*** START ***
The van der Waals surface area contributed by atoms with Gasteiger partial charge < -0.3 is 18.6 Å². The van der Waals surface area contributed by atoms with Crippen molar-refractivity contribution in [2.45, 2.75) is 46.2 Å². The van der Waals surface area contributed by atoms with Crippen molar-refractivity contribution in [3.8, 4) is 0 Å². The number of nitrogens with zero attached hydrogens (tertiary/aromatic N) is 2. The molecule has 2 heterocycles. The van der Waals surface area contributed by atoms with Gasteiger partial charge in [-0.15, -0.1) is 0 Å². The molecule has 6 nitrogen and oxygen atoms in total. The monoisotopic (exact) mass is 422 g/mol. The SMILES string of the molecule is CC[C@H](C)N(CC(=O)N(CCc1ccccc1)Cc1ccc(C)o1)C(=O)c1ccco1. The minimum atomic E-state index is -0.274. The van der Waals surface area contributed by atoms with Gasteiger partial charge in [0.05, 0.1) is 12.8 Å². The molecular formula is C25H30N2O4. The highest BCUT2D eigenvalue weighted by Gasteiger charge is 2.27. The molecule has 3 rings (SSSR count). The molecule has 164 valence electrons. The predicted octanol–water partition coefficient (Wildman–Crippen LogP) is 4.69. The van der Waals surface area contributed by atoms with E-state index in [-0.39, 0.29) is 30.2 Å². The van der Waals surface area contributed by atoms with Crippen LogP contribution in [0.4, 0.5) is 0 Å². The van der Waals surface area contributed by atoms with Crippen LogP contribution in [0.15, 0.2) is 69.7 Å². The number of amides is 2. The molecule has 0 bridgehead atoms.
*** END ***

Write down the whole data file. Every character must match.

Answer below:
The van der Waals surface area contributed by atoms with Gasteiger partial charge < -0.3 is 18.6 Å². The van der Waals surface area contributed by atoms with Crippen molar-refractivity contribution in [2.45, 2.75) is 46.2 Å². The van der Waals surface area contributed by atoms with Crippen molar-refractivity contribution in [3.8, 4) is 0 Å². The number of nitrogens with zero attached hydrogens (tertiary/aromatic N) is 2. The molecule has 2 heterocycles. The van der Waals surface area contributed by atoms with Gasteiger partial charge in [-0.15, -0.1) is 0 Å². The molecule has 6 nitrogen and oxygen atoms in total. The monoisotopic (exact) mass is 422 g/mol. The SMILES string of the molecule is CC[C@H](C)N(CC(=O)N(CCc1ccccc1)Cc1ccc(C)o1)C(=O)c1ccco1. The minimum atomic E-state index is -0.274. The van der Waals surface area contributed by atoms with Gasteiger partial charge in [0.05, 0.1) is 12.8 Å². The molecular formula is C25H30N2O4. The highest BCUT2D eigenvalue weighted by Gasteiger charge is 2.27. The molecule has 3 rings (SSSR count). The molecule has 164 valence electrons. The predicted octanol–water partition coefficient (Wildman–Crippen LogP) is 4.69. The van der Waals surface area contributed by atoms with E-state index in [-0.39, 0.29) is 30.2 Å². The van der Waals surface area contributed by atoms with Crippen LogP contribution in [0.4, 0.5) is 0 Å². The van der Waals surface area contributed by atoms with Crippen LogP contribution in [0.15, 0.2) is 69.7 Å². The number of amides is 2. The molecule has 0 bridgehead atoms.